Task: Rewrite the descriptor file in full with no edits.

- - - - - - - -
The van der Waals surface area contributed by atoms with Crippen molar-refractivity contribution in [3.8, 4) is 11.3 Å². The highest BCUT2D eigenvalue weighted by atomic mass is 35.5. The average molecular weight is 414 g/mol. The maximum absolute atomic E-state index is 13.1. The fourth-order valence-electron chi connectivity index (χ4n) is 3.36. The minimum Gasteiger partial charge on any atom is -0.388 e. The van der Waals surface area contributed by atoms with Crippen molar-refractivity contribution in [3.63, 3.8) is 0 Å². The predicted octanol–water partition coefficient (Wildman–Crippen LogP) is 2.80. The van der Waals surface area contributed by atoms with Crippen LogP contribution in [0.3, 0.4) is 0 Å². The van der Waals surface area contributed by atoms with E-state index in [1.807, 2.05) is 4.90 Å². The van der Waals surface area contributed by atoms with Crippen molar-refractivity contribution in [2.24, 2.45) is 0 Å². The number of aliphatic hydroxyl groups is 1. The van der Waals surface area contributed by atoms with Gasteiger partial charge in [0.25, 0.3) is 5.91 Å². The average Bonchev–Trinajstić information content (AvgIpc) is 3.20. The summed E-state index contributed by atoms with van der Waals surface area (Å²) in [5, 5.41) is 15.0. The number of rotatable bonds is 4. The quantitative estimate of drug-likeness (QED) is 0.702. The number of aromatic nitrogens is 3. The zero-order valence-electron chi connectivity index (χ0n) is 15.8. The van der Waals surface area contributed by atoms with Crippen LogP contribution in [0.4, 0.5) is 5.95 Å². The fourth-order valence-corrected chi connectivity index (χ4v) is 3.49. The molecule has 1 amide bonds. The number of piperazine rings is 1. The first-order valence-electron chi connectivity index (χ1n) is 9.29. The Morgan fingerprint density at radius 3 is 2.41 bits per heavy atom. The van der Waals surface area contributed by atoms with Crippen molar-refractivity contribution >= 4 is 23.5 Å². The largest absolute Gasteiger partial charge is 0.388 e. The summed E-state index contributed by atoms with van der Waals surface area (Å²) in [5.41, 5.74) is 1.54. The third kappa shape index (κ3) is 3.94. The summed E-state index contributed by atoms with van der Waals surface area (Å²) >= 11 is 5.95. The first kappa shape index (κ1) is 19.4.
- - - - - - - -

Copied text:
The van der Waals surface area contributed by atoms with Crippen molar-refractivity contribution in [3.8, 4) is 11.3 Å². The highest BCUT2D eigenvalue weighted by atomic mass is 35.5. The average molecular weight is 414 g/mol. The maximum absolute atomic E-state index is 13.1. The fourth-order valence-electron chi connectivity index (χ4n) is 3.36. The minimum Gasteiger partial charge on any atom is -0.388 e. The van der Waals surface area contributed by atoms with Crippen molar-refractivity contribution in [3.63, 3.8) is 0 Å². The predicted octanol–water partition coefficient (Wildman–Crippen LogP) is 2.80. The van der Waals surface area contributed by atoms with Crippen LogP contribution in [0.3, 0.4) is 0 Å². The van der Waals surface area contributed by atoms with E-state index in [1.807, 2.05) is 4.90 Å². The van der Waals surface area contributed by atoms with Crippen molar-refractivity contribution in [2.24, 2.45) is 0 Å². The number of aliphatic hydroxyl groups is 1. The van der Waals surface area contributed by atoms with Gasteiger partial charge in [0.25, 0.3) is 5.91 Å². The average Bonchev–Trinajstić information content (AvgIpc) is 3.20. The summed E-state index contributed by atoms with van der Waals surface area (Å²) in [5, 5.41) is 15.0. The number of rotatable bonds is 4. The quantitative estimate of drug-likeness (QED) is 0.702. The number of aromatic nitrogens is 3. The zero-order valence-electron chi connectivity index (χ0n) is 15.8. The van der Waals surface area contributed by atoms with Crippen LogP contribution in [0.4, 0.5) is 5.95 Å². The fourth-order valence-corrected chi connectivity index (χ4v) is 3.49. The molecule has 1 amide bonds. The number of piperazine rings is 1. The first-order valence-electron chi connectivity index (χ1n) is 9.29. The Morgan fingerprint density at radius 3 is 2.41 bits per heavy atom. The van der Waals surface area contributed by atoms with Crippen molar-refractivity contribution >= 4 is 23.5 Å². The largest absolute Gasteiger partial charge is 0.388 e. The summed E-state index contributed by atoms with van der Waals surface area (Å²) in [5.41, 5.74) is 1.54. The third kappa shape index (κ3) is 3.94. The summed E-state index contributed by atoms with van der Waals surface area (Å²) >= 11 is 5.95. The first kappa shape index (κ1) is 19.4.